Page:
You may find that your therapist or physician suggest you lighten the intensity of your cycling for a bit as your body heals. Although time off the bike is never welcomed, if it means that it allows your body to heal completely it will be well worth it in the end.
Should the pain continue, you should see a sports medicine specialist for a physical examination. Although unlikely, you may have a clavicle fracture, ac joint injury, or rotator cuff injury. These injuries should be treated by a medical professional.
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Non-Accident Neck & Shoulder Pain
If you experience shoulder or neck pain during or after cycling, it is important to analyze your specific situation. Did you recently get a new bike or a new bike fitting? Have your ergonomics at work changed? Have you been performing any duties that may have caused excessive stress on your neck or shoulder muscles? Sometimes the issue has causes totally unrelated to cycling.
For example, a friend of mine started complaining about cycling neck pain that was recurring. It turns out, she had recently given birth to a baby and spent many hours holding the baby. As she held her baby, she would often turn her head to gaze at her. The unusual body position was putting a strain on her neck muscles. That strain, in turn, often flared up on the bike. That’s why it is important to really be mindful of any changes you have made that could play a part in causing your pain.
If a new bike or a bike fitting are causing your cycling neck pain, you should check for proper posture on your bike. Incorrect posture can put a strain on your neck, shoulders, and back. Proper posture guidelines should help you determine if your bike or your body needs adjustment.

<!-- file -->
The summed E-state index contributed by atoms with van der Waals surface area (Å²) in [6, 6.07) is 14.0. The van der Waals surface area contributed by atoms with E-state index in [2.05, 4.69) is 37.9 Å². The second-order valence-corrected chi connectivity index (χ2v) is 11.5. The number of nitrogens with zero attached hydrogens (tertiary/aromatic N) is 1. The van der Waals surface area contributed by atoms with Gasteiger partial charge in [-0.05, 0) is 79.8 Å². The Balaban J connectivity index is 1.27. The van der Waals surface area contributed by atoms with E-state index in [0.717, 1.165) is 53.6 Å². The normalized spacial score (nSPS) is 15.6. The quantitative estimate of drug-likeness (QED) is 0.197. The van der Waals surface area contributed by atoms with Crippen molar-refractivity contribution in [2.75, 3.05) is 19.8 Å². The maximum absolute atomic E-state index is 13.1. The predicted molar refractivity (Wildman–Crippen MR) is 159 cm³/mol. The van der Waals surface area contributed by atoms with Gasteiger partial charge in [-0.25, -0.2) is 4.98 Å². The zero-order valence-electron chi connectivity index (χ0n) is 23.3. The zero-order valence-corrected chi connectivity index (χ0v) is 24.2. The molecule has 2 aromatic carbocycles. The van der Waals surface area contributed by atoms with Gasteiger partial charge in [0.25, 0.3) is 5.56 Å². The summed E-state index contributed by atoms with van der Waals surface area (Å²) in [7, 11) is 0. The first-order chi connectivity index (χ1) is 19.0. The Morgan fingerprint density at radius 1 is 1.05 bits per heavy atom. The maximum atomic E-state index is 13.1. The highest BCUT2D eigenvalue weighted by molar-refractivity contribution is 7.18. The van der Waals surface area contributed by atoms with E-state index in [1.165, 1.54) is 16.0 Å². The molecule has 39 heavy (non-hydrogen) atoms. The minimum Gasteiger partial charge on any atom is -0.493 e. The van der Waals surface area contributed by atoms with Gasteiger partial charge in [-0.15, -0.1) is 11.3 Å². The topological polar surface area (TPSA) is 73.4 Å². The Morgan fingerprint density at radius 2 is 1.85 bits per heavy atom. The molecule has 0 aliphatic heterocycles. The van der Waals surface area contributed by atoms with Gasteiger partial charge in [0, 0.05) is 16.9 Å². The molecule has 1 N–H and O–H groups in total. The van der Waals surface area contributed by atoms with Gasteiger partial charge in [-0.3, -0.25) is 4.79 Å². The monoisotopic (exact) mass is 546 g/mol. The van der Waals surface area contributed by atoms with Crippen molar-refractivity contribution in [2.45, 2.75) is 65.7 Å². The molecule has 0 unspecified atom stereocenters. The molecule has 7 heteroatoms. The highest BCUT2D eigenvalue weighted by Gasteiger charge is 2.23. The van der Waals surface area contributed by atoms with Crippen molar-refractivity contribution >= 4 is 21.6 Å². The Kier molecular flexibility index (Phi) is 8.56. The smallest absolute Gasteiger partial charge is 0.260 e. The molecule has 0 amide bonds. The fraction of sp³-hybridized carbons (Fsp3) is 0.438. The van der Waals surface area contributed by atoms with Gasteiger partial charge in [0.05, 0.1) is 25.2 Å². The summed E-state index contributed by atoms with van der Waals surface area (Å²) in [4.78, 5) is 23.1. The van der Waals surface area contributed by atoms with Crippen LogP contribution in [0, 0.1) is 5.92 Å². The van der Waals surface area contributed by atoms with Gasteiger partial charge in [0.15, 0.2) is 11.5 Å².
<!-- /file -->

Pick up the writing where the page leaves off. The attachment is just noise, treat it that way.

When you are cycling, be sure to look ahead with your eyes. You do not need to move your neck upward to look ahead. In fact, doing so puts a strain on your neck muscles. Get in the habit of looking forward simply by adjusting your gaze. This will help ease the stress on the neck and shoulder muscles. As an added bonus, it is a great way to streamline your stance.
If you have made adjustments to your posture, bike fit, and gaze, and are still experiencing shoulder pain after bike riding, try some exercises to strengthen your muscles. Even the fittest among us can benefit from strengthening exercises. Hit the gym and work on strengthening the muscles in your upper body and chest. That upper body support can help prevent pain as you engage your muscles when cycling.
As always, if you have any serious medical concerns, it is best to contact your physician for a professional opinion.
No matter the reason for your crash, if you are involved in a bicycle crash, even if you think you may be to blame, contact an experienced bicycle crash lawyer at Kass & Moses today. We understand the tactics that insurance companies commonly use in an attempt to get you to settle for less than you deserve. We know better – and we believe you are worth more than that. Put the power of the law in your hands with Kass & Moses. Ride safe!